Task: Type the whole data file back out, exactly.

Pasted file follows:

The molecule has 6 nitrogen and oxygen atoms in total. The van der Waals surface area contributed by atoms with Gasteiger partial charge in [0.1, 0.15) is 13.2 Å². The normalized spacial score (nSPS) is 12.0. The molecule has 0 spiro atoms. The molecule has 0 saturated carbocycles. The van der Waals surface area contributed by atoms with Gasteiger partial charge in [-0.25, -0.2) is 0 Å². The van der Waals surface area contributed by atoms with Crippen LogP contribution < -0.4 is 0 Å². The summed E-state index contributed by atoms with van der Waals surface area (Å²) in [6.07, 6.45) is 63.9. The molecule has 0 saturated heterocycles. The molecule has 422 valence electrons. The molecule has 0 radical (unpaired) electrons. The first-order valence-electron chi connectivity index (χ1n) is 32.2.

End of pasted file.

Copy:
The molecule has 6 nitrogen and oxygen atoms in total. The van der Waals surface area contributed by atoms with Gasteiger partial charge in [0.1, 0.15) is 13.2 Å². The normalized spacial score (nSPS) is 12.0. The molecule has 0 spiro atoms. The molecule has 0 saturated carbocycles. The van der Waals surface area contributed by atoms with Gasteiger partial charge in [-0.25, -0.2) is 0 Å². The van der Waals surface area contributed by atoms with Crippen LogP contribution < -0.4 is 0 Å². The summed E-state index contributed by atoms with van der Waals surface area (Å²) in [6.07, 6.45) is 63.9. The molecule has 0 saturated heterocycles. The molecule has 422 valence electrons. The molecule has 0 radical (unpaired) electrons. The first-order valence-electron chi connectivity index (χ1n) is 32.2.